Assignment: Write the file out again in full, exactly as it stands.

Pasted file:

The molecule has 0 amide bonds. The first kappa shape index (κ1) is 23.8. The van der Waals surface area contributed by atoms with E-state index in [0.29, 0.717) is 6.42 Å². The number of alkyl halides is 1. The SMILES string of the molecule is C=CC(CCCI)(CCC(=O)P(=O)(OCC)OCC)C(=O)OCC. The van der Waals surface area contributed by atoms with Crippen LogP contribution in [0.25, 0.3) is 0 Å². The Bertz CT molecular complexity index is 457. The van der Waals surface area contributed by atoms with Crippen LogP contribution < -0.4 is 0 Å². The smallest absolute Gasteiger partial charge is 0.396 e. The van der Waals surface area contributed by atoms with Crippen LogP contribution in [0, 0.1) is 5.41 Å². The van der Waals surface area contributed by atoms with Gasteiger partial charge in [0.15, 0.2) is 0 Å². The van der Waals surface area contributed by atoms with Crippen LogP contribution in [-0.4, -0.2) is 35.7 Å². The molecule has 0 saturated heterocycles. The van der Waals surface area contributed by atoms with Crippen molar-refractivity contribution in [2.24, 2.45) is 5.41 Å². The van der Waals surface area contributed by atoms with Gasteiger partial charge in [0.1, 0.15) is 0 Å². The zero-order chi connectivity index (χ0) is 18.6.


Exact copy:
The molecule has 0 amide bonds. The first kappa shape index (κ1) is 23.8. The van der Waals surface area contributed by atoms with E-state index in [0.29, 0.717) is 6.42 Å². The number of alkyl halides is 1. The SMILES string of the molecule is C=CC(CCCI)(CCC(=O)P(=O)(OCC)OCC)C(=O)OCC. The van der Waals surface area contributed by atoms with Crippen LogP contribution in [0.25, 0.3) is 0 Å². The Bertz CT molecular complexity index is 457. The van der Waals surface area contributed by atoms with Crippen LogP contribution < -0.4 is 0 Å². The smallest absolute Gasteiger partial charge is 0.396 e. The van der Waals surface area contributed by atoms with Crippen LogP contribution in [0, 0.1) is 5.41 Å². The van der Waals surface area contributed by atoms with Gasteiger partial charge in [0.15, 0.2) is 0 Å². The van der Waals surface area contributed by atoms with Crippen LogP contribution in [-0.4, -0.2) is 35.7 Å². The molecule has 0 saturated heterocycles. The van der Waals surface area contributed by atoms with Crippen molar-refractivity contribution in [2.24, 2.45) is 5.41 Å². The van der Waals surface area contributed by atoms with Gasteiger partial charge in [0.1, 0.15) is 0 Å². The zero-order chi connectivity index (χ0) is 18.6.